The Nerds on Earth crew has varied backgrounds and interests, so our reading list might surprise you. Take a quick glance at our nightstands and you’ll see a mixture of sci-fi, fantasy, leadership, theology, and even some technical titles.
So, we wanted to take a moment to share what we’ve been reading lately, because it’s always helpful to get some reading recommendations for nerds.
how to get rid of a president by David priess
Politics returns to Nerds on Earth! With our nation alternately wrapped in fascination and disillusionment with the impeachment of Donald Trump, I thought it would be a good time to go back and refresh my memory on the previous times we have had to deal with removal of a chief executive.
As a history teacher, my students are fascinated and curious by the current events rattling our nation. I try to steer clear of modern politics in the classroom, but that doesn’t mean I do so when talking about the likes of previously impeached and/or embattled presidents like Andrew Johnson, Richard Nixon, or Bill Clinton. I decided it was time to once again revisit those presidencies.
Fortunately, I was able to find a book that succinctly tackles those and other similarly afflicted presidencies in the form of David Priess’s 2018 book How to Get Rid of a President. Priess is a former CIA officer and worked for the State Department, with a PhD in Political Science from Duke. In other words, he knows his stuff.
The book concisely and engagingly follows its moniker’s promise by delving into all the ways a nation can relieve a President of their office. Sure, impeachment is one of the items discussed here, but chapters also offer insight in the other methods we the people have in ridding ourselves of a failed president.
Priess is as entertaining as he is informative. How to Get Rid of a President is proving to be a great checkup on the pulse of our nation’s democracy without getting bogged down in the incessant drudgery of all things Trump. Highly recommended for those who want a refresher in one of the more esoteric forms of the democratic process.
Grab a copy of How to Get Rid of a President.
Uprooted by Naomi Novik
I just finished Uprooted by Naomi Novik. Every ten years a powerful wizard, the Dragon, takes a girl from a small village. The mysterious sorcerer offers no explanation for what he does with (or to) the girls; in exchange, he protects the village from the evil lurking in the Wood surrounding the valley.
Everyone in the village expects the Dragon to select Kasia—smart, beautiful, sturdy Kasia. When the wizard selects her best friend Agnieszka, she must reckon with what the Dragon expects of her.
Novik is known for writing multi-book series, but the standalone Uprooted was the perfect way to start the new year. She fills her high fantasy with a fascinating amalgam of magic portrayed and performed in multiple ways, and I kept thinking of how rad some of the battle scenes would look in a Netflix or Hulu adaptation of the novel. Add in a tender portrait of the effects of childhood trauma and some commentary on the beguiling and deadly allure of war set in a medieval pseudo-Poland and you’ve got a true page turner on your hands.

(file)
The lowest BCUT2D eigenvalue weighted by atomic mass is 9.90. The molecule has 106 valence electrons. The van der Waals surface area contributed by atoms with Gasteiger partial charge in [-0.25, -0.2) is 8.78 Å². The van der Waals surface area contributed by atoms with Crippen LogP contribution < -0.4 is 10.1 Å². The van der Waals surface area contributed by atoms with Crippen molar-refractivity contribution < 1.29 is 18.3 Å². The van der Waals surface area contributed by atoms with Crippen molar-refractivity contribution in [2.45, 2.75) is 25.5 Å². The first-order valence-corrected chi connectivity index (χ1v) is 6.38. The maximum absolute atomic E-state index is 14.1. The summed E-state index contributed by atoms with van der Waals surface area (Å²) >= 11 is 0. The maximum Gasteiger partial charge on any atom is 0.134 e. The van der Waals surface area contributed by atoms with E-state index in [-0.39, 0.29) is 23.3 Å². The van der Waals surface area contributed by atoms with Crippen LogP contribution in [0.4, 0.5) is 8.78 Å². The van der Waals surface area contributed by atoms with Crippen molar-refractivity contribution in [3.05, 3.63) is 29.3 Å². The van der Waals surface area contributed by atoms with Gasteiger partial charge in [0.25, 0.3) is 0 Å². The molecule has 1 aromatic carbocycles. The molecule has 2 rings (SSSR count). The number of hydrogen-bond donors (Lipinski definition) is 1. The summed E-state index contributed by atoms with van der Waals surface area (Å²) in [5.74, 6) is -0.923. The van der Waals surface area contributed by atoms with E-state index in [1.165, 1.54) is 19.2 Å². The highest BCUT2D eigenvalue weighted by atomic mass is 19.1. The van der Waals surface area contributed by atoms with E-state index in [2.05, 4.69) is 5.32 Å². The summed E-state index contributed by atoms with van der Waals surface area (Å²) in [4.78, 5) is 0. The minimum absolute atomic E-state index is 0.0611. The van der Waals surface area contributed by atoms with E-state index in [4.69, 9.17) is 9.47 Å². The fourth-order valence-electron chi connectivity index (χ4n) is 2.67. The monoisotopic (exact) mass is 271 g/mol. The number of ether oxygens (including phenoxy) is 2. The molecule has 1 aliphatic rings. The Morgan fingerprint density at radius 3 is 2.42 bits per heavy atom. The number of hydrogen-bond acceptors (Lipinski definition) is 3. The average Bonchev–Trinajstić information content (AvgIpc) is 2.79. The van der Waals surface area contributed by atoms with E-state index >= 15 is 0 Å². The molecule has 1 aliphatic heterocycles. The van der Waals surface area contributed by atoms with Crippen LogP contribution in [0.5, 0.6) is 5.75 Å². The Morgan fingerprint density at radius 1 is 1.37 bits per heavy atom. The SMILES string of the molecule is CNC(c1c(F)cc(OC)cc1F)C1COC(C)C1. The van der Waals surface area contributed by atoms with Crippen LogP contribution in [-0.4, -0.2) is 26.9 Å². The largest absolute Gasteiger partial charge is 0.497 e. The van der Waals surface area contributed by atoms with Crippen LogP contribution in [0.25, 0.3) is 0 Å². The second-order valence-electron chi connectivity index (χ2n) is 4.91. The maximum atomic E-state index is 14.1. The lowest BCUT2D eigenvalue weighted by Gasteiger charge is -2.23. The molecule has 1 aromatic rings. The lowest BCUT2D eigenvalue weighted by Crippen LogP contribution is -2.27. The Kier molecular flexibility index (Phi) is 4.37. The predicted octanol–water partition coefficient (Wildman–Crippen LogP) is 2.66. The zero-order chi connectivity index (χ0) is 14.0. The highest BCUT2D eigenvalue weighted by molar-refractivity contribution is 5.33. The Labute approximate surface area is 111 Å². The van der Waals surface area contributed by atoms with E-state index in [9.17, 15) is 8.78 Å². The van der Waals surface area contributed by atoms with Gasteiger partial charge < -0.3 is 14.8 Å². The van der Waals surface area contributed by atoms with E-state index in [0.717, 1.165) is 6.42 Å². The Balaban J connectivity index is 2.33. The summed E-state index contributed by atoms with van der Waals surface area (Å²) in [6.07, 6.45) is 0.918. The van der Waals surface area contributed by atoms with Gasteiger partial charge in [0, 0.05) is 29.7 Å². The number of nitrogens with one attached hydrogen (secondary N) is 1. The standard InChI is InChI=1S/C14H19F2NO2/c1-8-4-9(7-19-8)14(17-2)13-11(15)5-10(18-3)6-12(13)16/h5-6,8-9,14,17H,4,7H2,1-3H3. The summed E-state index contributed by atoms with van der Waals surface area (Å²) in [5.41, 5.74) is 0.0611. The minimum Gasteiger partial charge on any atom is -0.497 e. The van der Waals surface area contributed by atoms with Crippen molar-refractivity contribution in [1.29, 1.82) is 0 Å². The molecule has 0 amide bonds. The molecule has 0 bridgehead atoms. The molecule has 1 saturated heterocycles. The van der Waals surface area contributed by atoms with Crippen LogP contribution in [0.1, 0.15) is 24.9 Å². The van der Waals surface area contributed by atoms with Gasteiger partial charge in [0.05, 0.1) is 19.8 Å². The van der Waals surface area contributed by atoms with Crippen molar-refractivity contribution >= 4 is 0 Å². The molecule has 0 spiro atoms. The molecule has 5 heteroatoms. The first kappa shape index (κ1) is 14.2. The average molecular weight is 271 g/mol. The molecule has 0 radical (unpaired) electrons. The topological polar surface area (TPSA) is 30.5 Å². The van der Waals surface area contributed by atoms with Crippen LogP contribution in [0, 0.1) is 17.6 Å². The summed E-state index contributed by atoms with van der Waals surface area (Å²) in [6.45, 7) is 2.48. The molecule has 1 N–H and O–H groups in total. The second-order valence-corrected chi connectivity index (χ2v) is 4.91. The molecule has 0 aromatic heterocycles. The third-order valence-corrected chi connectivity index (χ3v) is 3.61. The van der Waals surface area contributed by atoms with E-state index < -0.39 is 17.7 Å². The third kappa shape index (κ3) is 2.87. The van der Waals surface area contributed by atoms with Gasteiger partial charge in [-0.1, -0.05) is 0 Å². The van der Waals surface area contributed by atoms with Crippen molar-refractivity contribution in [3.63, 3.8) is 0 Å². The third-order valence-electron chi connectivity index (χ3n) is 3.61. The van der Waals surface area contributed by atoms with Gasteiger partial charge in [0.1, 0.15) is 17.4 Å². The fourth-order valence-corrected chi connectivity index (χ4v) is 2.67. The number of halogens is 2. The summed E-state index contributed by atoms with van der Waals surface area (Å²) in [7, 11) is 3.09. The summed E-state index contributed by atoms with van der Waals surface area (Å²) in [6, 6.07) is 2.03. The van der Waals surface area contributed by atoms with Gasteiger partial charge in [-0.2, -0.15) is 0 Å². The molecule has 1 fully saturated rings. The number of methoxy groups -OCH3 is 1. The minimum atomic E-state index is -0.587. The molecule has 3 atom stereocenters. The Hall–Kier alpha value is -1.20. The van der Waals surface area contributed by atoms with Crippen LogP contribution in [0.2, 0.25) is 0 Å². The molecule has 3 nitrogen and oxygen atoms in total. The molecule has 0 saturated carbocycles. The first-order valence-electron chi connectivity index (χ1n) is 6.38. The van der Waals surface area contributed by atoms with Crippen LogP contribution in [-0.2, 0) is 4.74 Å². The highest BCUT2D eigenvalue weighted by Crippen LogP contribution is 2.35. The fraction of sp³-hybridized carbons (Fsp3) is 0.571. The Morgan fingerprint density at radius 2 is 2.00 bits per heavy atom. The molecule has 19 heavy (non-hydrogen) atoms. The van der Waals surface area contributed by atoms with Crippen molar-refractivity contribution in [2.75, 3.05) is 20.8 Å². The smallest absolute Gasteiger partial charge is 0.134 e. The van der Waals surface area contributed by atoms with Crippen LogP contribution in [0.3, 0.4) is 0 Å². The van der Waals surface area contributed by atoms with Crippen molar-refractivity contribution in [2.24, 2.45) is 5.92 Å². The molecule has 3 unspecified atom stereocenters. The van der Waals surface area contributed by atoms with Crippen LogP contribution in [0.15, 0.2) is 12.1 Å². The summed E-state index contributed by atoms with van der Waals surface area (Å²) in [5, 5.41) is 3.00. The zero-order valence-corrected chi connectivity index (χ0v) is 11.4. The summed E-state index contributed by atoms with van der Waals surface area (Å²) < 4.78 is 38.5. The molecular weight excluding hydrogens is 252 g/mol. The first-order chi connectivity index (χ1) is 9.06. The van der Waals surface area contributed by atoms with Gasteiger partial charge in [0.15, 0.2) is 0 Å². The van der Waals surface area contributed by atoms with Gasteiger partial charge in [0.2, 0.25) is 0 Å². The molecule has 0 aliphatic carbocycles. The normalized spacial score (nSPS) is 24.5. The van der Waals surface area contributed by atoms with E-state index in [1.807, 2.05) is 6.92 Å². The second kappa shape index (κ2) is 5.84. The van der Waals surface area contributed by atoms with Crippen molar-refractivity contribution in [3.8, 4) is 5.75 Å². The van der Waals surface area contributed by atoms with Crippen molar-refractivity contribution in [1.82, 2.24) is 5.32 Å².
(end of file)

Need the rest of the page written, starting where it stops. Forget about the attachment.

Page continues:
I enjoyed it so much that I want it to stand alone forever in its perfection but also get multiple sequels (#sixseasonsandamovie!). Stay ahead of that curve by snagging Uprooted here before it is adapted!
John Carter of Mars by Edgar Rice Burroughs
A few times a year, I try to select a book to read from the sci-fi/fantasy all-time classics that I haven’t read yet. This time around, it’s John Carter of Mars by Edgar Rice Burroughs.
This kind of thing bites me in the behind sometimes, though, for a couple of reasons. For one, I know about myself that it sometimes takes me most of a book to learn an author or narrator’s voice, so I often spend most of these books not enjoying them until near the very end. Secondly, I learned about John Carter of Mars after I started that it is not, as I had assumed, the first novel in the Barsoom series, but is in fact a) a collection of two smaller John Carter stories, and b) not very highly regarded by fans of the series.
So I’m not sure even what to write about it here, other than to say that I’m kind of enjoying it, but I’m not sure I’m going to stick with it. I think I would rather get a taste for Burrough’s style, and hop off if there’s a good stopping point, then pick up this series from the beginning.
Under the Banner of Heaven by Jon Krakauer
I’ve been a big fan of Krakauer’s work for years and have slowly been making my way through his catalogue. Under the Banner of Heaven has proven an interesting read.
It provides a history of the evolution of the Church of Jesus Christ of Latter-day Saints as well as an investigative report on a double murder by two members of its more fundamental branch. Krakauer explores polygamy, hearing the voice of God, power plays within the church, Mormon and LDS ideology, and more.
I picked up the book because it had Krakauer’s name on it, and it does not disappoint. Part history, part true crime, and with more than a dash of theological inquiry and religious scrutiny between the lines.
There you have it, some reading recommendations from us at Nerds on Earth. Feel free to join us on Facebook or Twitter and let us know what you’re reading! We take recommendations just as readily as we give them out!